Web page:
Malware - 2018 in Review

2018 saw some significant events in the malware environment which had far-reaching effects across all sectors around the world. In this broad-brush overview of the malware events of the year, we will explore both major attacks and trends within the environment.

One of the key developments in 2018 was the ascendance of cryptomining malware to the top of the threat tree. Numerous security researchers believed that it all but heralded the end of the road for ransomware, however, as we noted in a blog post earlier in 2018, this was not the case: instead, the emergence of cryptomining malware merely precipitated a recalibration of the malware environment in which ransomware was still a prominent threat. A good example of this is the GandCrab ransomware which, over the course of 2018, evolved at least five times to ensure it could stay ahead of cybersecurity defences.

In February, the opening ceremonies for the Winter Olympics in Pyeongchang were hit with the Olympic Destroyer malware, with the ticketing website temporarily taken down and systems in the stadium being infected. While various sets of researchers were able to carry out extensive analysis of the malware itself – which was established as having been designed for purely destructive purposes – attribution proved impossible as a result of numerous false flags in the code. Another variant of the malware appeared later in the year with improved anti-detection capability.

Another of 2018’s big malware stories took place in May, when researchers across the world warned about the VPNFilter malware. According to some, at the time of the initial reports, 500,000 devices worldwide had already been infected with it, and the malware had potential to be immensely disruptive. Whilst it was never activated, VPNFilter could have been used to steal users’ website credentials, monitor Modbus SCADA protocols, and even brick the affected router.

Over the course of the next month, the malware was analysed closely, and new modules were added by the malicious developers. Some eight different third-stage modules were added to VPNFilter that gave the malware even more destructive capabilities, such as filtering data, disguising communications with its C&C servers, encrypting tunnelling capabilities, and the ability to completely shut down an infected router.

As noted above, cryptominers are arguably the story of 2018. In January, a series of pool-based miners emerged many of which had botnets of millions of infected systems that could have been used to generate many millions of dollars a year. Whilst an organisation hit by cryptomining malware would not lose any precious data, they would nonetheless be at risk from significantly decreased computing power.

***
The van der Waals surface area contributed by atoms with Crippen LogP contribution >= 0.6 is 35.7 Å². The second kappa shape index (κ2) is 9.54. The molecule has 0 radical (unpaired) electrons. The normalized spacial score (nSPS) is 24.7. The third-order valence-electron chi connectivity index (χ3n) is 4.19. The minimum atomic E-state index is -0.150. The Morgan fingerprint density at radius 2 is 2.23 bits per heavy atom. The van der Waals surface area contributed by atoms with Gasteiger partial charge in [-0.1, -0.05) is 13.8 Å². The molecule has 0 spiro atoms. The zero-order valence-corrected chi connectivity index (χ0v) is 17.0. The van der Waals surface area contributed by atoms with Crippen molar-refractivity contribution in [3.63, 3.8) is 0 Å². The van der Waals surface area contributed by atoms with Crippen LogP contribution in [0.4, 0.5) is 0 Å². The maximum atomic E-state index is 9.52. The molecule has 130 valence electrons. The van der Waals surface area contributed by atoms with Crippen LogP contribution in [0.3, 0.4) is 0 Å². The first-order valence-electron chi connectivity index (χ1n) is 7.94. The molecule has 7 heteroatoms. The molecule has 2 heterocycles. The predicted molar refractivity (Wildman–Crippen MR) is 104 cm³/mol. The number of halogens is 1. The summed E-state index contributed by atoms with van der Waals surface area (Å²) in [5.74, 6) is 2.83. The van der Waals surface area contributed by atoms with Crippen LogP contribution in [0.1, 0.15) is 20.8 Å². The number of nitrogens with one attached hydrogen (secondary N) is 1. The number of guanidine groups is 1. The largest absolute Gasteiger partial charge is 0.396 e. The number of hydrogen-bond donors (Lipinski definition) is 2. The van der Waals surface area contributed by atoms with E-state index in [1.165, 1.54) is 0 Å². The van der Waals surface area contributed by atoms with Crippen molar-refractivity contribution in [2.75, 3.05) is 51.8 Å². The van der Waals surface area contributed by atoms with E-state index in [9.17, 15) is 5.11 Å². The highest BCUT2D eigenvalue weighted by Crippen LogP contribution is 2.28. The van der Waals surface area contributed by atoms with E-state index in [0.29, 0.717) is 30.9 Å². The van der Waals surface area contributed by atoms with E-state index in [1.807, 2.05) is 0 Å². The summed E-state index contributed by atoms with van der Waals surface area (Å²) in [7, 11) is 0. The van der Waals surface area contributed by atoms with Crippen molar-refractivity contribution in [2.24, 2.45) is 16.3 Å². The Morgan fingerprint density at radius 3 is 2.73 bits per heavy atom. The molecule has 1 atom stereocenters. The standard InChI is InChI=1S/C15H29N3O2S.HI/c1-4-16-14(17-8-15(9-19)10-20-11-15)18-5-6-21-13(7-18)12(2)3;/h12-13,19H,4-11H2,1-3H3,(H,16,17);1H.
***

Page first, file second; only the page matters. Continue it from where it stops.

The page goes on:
One actor, @Rocke, became one of the biggest users of cryptocurrency miners, distributing cryptomining malware using a varied toolkit, including Git repositories, HttpFileServers, dropping miners via shell scripts and JavaScript backdoors. This actor is expected to branch out into social engineering as a way of luring unsuspecting users into downloading his miners. Overall, the threat from these malware is not going to disappear in 2019, despite the significant fall in the value of cryptocurrencies.

Perhaps the other most significant trend in the malware landscape 2018, has been the rise of mobile malware. We have covered this extensively, with several researchers seemingly discovering new threats each day.

This threat has grown as more and more consumers have turned to their mobile devices, instead of desktops, for shopping, email, and other tasks. In most cases, threat actors have looked to distribute malicious apps with a focus on stealing data from banking apps or retail apps. The Google Play Store has been plagued by these fake apps which users download believing them to be legitimate. Tactics vary, with some developers opting for overlay attacks in which their app will run silently in the background until the target app is opened, at which point a phishing window will be laid over the top of the target app and all data entered will be collected and stolen. Others use links to malicious phishing pages, warning users that the app or their payment information is out of date. A good example of this threat is the GPlayed malware, disguised as a legitimate Play Store app, which initially had the capability to load plugins and inject scripts, but eventually evolved to include a banking Trojan that targeted login credentials for financial services websites.